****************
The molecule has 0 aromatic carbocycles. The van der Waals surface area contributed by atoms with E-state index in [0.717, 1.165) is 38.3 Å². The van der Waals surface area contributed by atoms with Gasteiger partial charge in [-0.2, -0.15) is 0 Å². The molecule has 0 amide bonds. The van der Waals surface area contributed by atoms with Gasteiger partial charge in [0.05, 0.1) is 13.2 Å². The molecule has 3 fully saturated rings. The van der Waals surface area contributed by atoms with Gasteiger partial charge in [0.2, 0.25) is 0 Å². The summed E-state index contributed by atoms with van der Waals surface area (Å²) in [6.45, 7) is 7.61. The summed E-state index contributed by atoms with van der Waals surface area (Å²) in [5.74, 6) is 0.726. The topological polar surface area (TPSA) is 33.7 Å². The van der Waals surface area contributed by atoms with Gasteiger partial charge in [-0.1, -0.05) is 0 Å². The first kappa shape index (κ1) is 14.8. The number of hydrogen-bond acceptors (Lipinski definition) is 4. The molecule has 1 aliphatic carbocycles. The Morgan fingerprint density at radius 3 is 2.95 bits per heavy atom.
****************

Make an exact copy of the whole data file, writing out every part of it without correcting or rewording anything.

The molecule has 0 aromatic carbocycles. The van der Waals surface area contributed by atoms with E-state index in [0.717, 1.165) is 38.3 Å². The van der Waals surface area contributed by atoms with Gasteiger partial charge in [-0.2, -0.15) is 0 Å². The molecule has 0 amide bonds. The van der Waals surface area contributed by atoms with Gasteiger partial charge in [0.05, 0.1) is 13.2 Å². The molecule has 3 fully saturated rings. The van der Waals surface area contributed by atoms with Gasteiger partial charge in [0.2, 0.25) is 0 Å². The summed E-state index contributed by atoms with van der Waals surface area (Å²) in [6.45, 7) is 7.61. The summed E-state index contributed by atoms with van der Waals surface area (Å²) in [5.74, 6) is 0.726. The topological polar surface area (TPSA) is 33.7 Å². The van der Waals surface area contributed by atoms with Gasteiger partial charge in [-0.1, -0.05) is 0 Å². The first kappa shape index (κ1) is 14.8. The number of hydrogen-bond acceptors (Lipinski definition) is 4. The molecule has 1 aliphatic carbocycles. The Morgan fingerprint density at radius 3 is 2.95 bits per heavy atom.